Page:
Critical Thinking: Conceptual Framework

Padmanabha C. H.*
Assistant Professor, Srinivas College of Education, Mangalore, Karnataka, India
Periodicity:February - April'2018
DOI : https://doi.org/10.26634/jpsy.11.4.14221

Abstract

“Critical”, “Criticism”, and “Critic” all come from the age-old Greek word “Kritikos”, meaning able to authorise, discern, or decide. In contemporary English, a “Critic” is someone whose job is to make appraise judgements, for example, about films, books, music, or food. It means giving a fair and unprejudiced opinion of something. The same as for Education is concerned, critical thinking is a cognitive activity associated with using mind. Critical thinking is the ability to transfer knowledge learned from certain disciplines to other cognitive areas. Critical thinking was connected with supporting suspicious thoughts along with developing individual thoughtful skills, such as logical reasoning and personal judgement. According to John Dewey, “thinking is the natural propensity of mind, day dreaming, building of acropolis in the air are the examples for thinking”, in a random sense. John Dewy further says to become analytical thinker or to think critically that “reflections” is more important. Piaget say “Thinking is based on experience”. “Intelligence, is the product of the innate potential interacting with the environment” and young children knows more that he can verbalise. Development has to do with general mechanisms of action and thinking. Vygotsky suggests that social interaction plays a fundamental role in the process of cognitive development. “Critical thinking” is needed for critical analysis, while “critical pedagogy” goes beyond it claiming that societal instructions producing and implementing knowledge, and related ideologies have to be questioned and transformed. Paul goes on to argue that an ample conception of critical thinking must go away from skills, and include the dispositions and personality traits relevant to the use and appreciation of those skills.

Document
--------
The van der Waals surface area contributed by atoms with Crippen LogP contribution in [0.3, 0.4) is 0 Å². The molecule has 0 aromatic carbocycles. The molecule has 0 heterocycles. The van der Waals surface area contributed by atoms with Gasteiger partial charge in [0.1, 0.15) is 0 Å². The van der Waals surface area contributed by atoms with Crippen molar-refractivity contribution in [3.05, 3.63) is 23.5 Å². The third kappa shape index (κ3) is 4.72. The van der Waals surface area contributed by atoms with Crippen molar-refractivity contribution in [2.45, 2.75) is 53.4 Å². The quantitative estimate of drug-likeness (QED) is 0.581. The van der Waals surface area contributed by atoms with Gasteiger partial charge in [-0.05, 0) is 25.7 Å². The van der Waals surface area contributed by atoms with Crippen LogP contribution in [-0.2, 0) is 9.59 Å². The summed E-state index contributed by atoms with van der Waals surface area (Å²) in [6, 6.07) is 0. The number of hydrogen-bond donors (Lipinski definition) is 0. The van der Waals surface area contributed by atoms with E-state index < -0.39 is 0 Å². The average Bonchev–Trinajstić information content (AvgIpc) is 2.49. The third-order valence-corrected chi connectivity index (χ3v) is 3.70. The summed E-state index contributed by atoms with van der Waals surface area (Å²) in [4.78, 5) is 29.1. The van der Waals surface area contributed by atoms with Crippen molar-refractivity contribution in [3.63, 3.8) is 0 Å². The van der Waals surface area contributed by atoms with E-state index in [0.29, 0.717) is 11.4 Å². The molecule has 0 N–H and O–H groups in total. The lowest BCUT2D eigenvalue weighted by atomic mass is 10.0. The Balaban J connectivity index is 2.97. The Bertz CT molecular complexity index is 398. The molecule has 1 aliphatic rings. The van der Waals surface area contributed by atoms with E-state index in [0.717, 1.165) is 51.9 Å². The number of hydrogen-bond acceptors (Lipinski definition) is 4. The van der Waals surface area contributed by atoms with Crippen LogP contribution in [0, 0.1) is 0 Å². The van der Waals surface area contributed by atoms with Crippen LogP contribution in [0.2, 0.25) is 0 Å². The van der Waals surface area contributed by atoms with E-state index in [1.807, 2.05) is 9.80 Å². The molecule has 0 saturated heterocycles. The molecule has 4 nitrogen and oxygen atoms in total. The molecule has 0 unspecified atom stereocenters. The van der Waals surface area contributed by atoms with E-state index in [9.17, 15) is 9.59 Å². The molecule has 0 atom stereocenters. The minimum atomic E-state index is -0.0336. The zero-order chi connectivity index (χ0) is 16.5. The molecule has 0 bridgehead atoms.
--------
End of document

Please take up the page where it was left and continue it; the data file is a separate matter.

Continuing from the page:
Keywords

Critical Thinking, John Dewey's Views, Piaget's Views, Vygotsky's Views, Critical Pedagogy Views.

References

Padmanabha, C. H. (2018). Critical Thinking: Conceptual Framework. i-manager’s Journal on Educational Psychology, 11(4), 45-53.

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